Guest columnist Tahmina Watson is an immigration lawyer who has helped numerous people file petitions to become U.S. citizens. A British citizen, she began her naturalization process after her daughter was born, only to be surprised at what a profound experience it was for her.
Special to The Seattle Times
ON Oct. 13, I became a naturalized citizen of the United States, achieving “the American dream” I didn’t realize I had.
As an immigration attorney, I have helped numerous people pursue this same dream, preparing and filing petitions, guiding clients for interviews, researching issues, etc. Whether a simple or complicated case, my efforts are zealous. And, upon success of a petition, I swiftly send out a closing letter, and move on.
Despite the many successful petitions I have filed for others, I never appreciated the deep significance of this event until that day.
I received my green card through marriage. When I became eligible to apply for naturalization, I was not inclined. I am British and couldn’t think of any good reason to become a U.S. citizen. But when our daughter was born, I realized it was important for me to have the same citizenship as my child.
So it was decided — I was going to apply for naturalization. I just needed a little time to complete the forms. However, my blank form remained on my desk for months.
I finally enlisted the help of my paralegal, Silviya. I am embarrassed to admit that, like many of my clients, I failed to provide the required documents.
Eventually there were just passport photos missing. My daughter was 5 months old and I was just barely getting through each day, nursing, changing diapers and keeping my solo practice afloat. Plus, I was president of the King County chapter of Washington Women Lawyers.
As a new mother juggling competing priorities, having perfect hair was no longer important. I found many excuses not to take a photograph until Silviya demanded it. I had particularly greasy hair that day but grudgingly went to Walgreens just so we could file the petition.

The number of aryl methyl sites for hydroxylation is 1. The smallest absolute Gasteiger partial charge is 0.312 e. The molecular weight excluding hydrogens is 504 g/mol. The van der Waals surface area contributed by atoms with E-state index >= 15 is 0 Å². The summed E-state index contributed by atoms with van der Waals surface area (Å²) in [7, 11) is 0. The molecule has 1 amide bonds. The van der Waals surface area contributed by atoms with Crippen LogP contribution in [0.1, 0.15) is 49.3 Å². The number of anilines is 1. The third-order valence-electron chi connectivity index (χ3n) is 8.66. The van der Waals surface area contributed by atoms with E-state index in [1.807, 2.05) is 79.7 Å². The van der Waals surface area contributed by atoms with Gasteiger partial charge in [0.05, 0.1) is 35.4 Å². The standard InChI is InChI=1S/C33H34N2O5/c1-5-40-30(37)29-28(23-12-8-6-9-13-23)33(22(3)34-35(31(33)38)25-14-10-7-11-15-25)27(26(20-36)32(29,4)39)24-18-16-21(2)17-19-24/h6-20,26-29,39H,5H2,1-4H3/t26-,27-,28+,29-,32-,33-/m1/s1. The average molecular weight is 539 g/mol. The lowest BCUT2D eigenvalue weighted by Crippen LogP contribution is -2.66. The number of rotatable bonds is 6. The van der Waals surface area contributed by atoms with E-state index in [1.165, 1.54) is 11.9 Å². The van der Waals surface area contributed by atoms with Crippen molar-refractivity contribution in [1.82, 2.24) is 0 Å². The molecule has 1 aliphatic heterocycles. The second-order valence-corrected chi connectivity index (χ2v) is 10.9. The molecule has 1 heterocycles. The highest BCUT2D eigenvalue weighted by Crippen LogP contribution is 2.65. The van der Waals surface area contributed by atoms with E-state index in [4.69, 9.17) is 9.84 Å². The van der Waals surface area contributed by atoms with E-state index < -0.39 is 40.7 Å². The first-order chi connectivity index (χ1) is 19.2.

We filed the petition like every other. In my mind, it was just another case. Just as I do for my clients, I received an email notification for my own biometrics appointment, which included fingerprinting for an FBI background check and photographing. Then the interview notice arrived. I could finally see the light at the end of the tunnel.
It was time to study for the test. I glanced at the questions, which looked easy enough, so I considered myself prepared. But I failed the mock test that my paralegal, Nicole, held for me! So I studied hard. Admittedly, some questions were difficult. Do you know who wrote the Federalist Papers?
I duly attended the interview at the Tukwila U.S. Citizenship and Immigration Services office. The interview has three distinct parts. The first part confirms information in the application, the N400 form. In the second part, the civics test, a computer randomly generates 10 of 100 possible questions. You must answer six of those questions correctly. The third is the English reading and writing test.
When the interview concluded, I heard the magical words I await for my clients: “Congratulations, you have passed.” I was invited to return for the oath ceremony later that day.
I called my husband about the good news. He wanted to attend the ceremony. I told him not to bother but he joined anyway.
While waiting for the ceremony, I started to get excited because I could finally cross off a major item on my to-do list.
I entered the room with about 80 other citizens-to-be and their guests. After the ceremonial welcome speech, a video began to play to the music of “God Bless the USA” by Lee Greenwood. The lyrics of the song accompanied images of the forefathers, of war, of children waving the U.S. flag. Undoubtedly, America is a country of patriots who have gone above and beyond to create this great nation and protect their countrymen.
Reading the lyrics and watching the images, I slowly began to feel goose bumps. It dawned on me, that all my dreams — of having a wonderful husband and family, successful career, a lovely home and being happy — were all being realized in America.
I had never dreamed of becoming an American, but America made my dreams come true. It was at that moment that I could not hold back the happy and grateful tears. Right then, it felt like a rebirth. And I realized this was not a client’s case. This was my life.
When the ceremony ended and I had that certificate in my hand, I walked out of that room proud. I walked out a patriot.
Tahmina Watson is the founder of Watson Immigration Law, Seattle.